Should Trump’s lawyers be punished for advocating their client’s position?

Here’s another lawyer joke:

A mathematician, an engineer, and a lawyer were each asked the question, “What is two plus two?”

The mathematician answered, “It’s four. It’s exactly four.”

The engineer answered, “It’s four, give or take a little. It depends on the precision of the numbers.”

The lawyer answered, “What do you want it to be?”

Lawyers are supposed to be zealous advocates for their clients. That’s not just customary; it’s a formal provision in the American Bar Association Rules of Professional Conduct – the ABA ethics rules.

This practical custom and ethical duty result in lawyers having a certain dexterity with facts. Lawyers spin the truth.  

That’s intentional in the American legal system. The theory is that for every zealous truth-spinning lawyer there is an equally zealous truth-spinning lawyer on the other side. In the hot cauldron of a courtroom, the battle between these opposing zealots – each challenging the other’s version of the facts – will out the truth for the jury to see.

In my experience in court, this theory worked surprisingly well. Juries usually got the verdict right.

I’m therefore troubled to see that a lawyer was professionally disciplined for her advocacy of Donald Trump’s position in contesting the 2020 election. Recall that Trump claimed the election was stolen from him by massive voter fraud.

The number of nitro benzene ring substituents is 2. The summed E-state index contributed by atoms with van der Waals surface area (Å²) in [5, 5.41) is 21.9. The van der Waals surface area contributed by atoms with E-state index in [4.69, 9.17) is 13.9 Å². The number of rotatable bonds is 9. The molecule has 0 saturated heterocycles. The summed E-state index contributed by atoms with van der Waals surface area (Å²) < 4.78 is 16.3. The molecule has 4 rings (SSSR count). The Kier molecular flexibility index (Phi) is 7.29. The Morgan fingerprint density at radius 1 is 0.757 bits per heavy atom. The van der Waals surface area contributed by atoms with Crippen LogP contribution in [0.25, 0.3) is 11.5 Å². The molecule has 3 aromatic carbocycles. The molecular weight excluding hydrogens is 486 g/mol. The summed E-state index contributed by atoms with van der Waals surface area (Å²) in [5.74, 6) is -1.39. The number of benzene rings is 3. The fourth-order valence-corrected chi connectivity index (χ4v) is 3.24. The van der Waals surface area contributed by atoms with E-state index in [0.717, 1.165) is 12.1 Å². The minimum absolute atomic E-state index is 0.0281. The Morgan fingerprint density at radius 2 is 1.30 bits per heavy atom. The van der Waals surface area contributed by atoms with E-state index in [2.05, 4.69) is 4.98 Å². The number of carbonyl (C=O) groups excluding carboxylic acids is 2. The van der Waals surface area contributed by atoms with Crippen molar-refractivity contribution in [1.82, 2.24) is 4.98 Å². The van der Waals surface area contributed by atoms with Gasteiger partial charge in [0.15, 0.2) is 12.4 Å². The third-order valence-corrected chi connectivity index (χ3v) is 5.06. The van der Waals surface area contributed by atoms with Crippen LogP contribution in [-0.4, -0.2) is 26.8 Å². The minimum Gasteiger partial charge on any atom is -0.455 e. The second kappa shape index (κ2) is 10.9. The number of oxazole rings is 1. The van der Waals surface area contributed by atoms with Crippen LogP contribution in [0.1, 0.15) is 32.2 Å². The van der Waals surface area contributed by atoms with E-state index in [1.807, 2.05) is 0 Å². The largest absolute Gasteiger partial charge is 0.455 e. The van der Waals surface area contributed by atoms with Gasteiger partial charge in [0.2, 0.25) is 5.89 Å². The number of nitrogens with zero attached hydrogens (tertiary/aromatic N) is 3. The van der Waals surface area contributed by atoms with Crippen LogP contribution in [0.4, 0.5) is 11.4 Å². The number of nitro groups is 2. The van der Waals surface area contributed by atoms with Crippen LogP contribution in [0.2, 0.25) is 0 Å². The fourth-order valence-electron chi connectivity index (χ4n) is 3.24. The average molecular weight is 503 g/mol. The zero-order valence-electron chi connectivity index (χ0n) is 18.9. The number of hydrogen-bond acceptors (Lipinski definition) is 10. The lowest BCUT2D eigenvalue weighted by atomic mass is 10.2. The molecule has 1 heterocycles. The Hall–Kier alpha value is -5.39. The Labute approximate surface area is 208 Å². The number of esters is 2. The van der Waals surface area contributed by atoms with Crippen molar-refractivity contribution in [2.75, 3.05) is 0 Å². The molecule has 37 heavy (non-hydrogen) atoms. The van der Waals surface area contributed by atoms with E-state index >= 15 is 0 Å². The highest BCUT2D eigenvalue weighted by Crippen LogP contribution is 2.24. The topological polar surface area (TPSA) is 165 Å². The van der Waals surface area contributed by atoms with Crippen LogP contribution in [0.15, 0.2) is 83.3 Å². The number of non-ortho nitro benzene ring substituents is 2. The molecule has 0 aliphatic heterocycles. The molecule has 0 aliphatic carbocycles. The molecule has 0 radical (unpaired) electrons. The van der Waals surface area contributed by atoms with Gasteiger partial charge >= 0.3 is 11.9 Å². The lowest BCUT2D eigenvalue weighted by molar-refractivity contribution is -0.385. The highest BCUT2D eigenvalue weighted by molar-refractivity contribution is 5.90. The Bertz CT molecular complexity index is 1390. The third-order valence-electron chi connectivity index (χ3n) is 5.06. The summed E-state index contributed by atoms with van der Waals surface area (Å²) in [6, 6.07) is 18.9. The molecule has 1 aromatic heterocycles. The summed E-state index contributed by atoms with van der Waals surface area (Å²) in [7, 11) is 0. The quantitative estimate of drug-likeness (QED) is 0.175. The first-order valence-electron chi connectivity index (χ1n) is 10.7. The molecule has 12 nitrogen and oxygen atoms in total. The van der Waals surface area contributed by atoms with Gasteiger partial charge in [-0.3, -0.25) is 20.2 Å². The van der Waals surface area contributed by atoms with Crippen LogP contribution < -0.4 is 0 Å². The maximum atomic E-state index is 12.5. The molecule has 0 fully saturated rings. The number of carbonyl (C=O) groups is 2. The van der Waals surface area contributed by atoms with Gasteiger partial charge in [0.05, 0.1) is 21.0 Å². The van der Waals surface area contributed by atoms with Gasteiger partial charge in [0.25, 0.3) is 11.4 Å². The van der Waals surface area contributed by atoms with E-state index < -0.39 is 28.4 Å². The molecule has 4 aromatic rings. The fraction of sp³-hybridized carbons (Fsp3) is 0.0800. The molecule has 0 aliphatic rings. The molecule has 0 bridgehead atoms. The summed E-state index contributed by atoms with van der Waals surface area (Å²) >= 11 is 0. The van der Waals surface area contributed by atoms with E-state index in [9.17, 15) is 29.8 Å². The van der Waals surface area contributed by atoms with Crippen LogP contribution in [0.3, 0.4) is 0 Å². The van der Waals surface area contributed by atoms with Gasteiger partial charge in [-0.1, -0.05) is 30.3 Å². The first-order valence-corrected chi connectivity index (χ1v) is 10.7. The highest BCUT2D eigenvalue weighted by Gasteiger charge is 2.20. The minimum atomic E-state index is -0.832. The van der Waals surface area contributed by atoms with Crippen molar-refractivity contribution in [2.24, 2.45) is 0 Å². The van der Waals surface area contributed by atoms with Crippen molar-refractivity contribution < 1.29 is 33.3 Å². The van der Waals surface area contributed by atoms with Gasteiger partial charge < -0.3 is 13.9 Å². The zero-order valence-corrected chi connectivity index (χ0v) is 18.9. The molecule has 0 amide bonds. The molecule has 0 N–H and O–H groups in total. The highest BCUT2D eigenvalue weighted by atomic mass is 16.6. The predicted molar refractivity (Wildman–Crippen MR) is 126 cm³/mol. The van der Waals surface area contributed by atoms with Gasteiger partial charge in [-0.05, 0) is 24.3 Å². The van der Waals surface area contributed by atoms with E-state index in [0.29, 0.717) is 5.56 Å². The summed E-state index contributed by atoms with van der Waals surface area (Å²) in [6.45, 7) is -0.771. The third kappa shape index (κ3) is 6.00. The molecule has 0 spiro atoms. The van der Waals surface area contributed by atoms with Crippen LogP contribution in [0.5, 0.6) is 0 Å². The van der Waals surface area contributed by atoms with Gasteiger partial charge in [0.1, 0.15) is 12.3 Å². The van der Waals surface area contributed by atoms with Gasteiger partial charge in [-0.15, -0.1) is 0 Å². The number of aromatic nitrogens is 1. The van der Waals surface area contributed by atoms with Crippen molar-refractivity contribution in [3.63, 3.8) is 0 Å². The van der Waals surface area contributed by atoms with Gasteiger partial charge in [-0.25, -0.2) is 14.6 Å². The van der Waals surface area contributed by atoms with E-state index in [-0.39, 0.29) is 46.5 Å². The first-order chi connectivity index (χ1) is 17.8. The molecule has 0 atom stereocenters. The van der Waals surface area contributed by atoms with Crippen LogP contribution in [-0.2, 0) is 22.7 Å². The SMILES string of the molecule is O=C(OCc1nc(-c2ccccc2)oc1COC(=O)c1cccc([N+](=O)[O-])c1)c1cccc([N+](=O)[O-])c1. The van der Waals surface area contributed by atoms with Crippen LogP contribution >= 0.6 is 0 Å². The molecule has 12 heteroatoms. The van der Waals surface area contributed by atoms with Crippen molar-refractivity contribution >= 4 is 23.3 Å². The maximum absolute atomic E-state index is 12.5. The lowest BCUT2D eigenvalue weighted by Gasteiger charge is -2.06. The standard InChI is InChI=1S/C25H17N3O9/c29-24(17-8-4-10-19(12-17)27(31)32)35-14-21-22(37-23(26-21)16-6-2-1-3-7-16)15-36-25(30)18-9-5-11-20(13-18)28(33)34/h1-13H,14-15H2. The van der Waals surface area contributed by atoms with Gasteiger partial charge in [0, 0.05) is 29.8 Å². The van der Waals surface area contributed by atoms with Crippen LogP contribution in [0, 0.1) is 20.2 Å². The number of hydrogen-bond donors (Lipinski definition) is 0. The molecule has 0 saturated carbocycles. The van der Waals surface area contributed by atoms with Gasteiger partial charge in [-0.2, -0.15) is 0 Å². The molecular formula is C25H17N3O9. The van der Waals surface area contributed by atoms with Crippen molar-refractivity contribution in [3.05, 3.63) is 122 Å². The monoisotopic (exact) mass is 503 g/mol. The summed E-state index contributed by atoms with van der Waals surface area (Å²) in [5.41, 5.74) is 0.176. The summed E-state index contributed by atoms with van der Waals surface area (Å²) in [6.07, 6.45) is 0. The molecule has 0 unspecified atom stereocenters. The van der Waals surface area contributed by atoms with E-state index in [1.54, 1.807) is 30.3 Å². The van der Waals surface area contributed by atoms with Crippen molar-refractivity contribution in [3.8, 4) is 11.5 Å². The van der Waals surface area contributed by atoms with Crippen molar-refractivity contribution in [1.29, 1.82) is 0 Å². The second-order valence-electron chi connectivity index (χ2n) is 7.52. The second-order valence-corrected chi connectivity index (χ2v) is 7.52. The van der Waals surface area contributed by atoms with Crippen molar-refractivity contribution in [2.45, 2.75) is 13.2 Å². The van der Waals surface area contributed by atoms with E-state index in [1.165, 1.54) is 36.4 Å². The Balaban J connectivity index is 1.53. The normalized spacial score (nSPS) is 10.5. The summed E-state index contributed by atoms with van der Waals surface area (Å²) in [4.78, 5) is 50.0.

Trump’s lawyers supported their client’s position, as lawyers are supposed to. One in particular, who happens to be a member of the bar here in Colorado, stated to the media that “the election was stolen and Trump won by a landslide,” that “we have over 500,000 votes [in Arizona] that were cast illegally,” and that “Hillary Clinton still has not conceded the 2016 election.”

The local barristers of the bar in Colorado – the legal establishment which is overwhelmingly liberal and anti-Trump – brought a formal disciplinary proceeding against this lawyer for making those statements. A Justice of the Colorado Supreme Court presiding over the matter publicly censured her.

As a preliminary matter, it should be noted that lawyers normally have a First Amendment right to express their political and legal opinions in the public square, just as everyone else does, even if they are incorrect and even if – especially if – the gatekeepers to their profession don’t like it.

But this lawyer was speaking in her capacity as a lawyer representing a client, so let’s go on to the ethics issue.

There was certainly some fraud in the 2020 election. There always is and in 2020 there might have been more than usual. But after two years of digging there’s little hard evidence of enough fraud to have changed the election outcome.